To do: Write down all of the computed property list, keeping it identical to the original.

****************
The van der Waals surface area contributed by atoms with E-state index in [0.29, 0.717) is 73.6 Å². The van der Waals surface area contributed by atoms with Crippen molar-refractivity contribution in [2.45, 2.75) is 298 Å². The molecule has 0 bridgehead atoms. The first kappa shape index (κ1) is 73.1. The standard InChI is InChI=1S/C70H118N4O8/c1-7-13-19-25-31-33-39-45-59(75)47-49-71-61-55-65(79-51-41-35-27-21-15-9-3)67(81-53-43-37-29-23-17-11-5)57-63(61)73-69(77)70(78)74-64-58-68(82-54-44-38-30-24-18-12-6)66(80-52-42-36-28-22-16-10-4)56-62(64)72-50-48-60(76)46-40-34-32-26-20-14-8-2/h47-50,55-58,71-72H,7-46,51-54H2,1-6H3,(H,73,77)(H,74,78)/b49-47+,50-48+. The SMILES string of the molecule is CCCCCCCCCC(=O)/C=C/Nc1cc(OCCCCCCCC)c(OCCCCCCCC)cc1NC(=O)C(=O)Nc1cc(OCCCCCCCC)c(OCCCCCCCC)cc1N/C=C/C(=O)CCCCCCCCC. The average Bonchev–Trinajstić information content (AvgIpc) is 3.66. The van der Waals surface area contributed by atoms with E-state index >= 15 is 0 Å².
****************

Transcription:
The van der Waals surface area contributed by atoms with E-state index in [0.29, 0.717) is 73.6 Å². The van der Waals surface area contributed by atoms with Crippen molar-refractivity contribution in [2.45, 2.75) is 298 Å². The molecule has 0 bridgehead atoms. The first kappa shape index (κ1) is 73.1. The standard InChI is InChI=1S/C70H118N4O8/c1-7-13-19-25-31-33-39-45-59(75)47-49-71-61-55-65(79-51-41-35-27-21-15-9-3)67(81-53-43-37-29-23-17-11-5)57-63(61)73-69(77)70(78)74-64-58-68(82-54-44-38-30-24-18-12-6)66(80-52-42-36-28-22-16-10-4)56-62(64)72-50-48-60(76)46-40-34-32-26-20-14-8-2/h47-50,55-58,71-72H,7-46,51-54H2,1-6H3,(H,73,77)(H,74,78)/b49-47+,50-48+. The SMILES string of the molecule is CCCCCCCCCC(=O)/C=C/Nc1cc(OCCCCCCCC)c(OCCCCCCCC)cc1NC(=O)C(=O)Nc1cc(OCCCCCCCC)c(OCCCCCCCC)cc1N/C=C/C(=O)CCCCCCCCC. The average Bonchev–Trinajstić information content (AvgIpc) is 3.66. The van der Waals surface area contributed by atoms with E-state index >= 15 is 0 Å².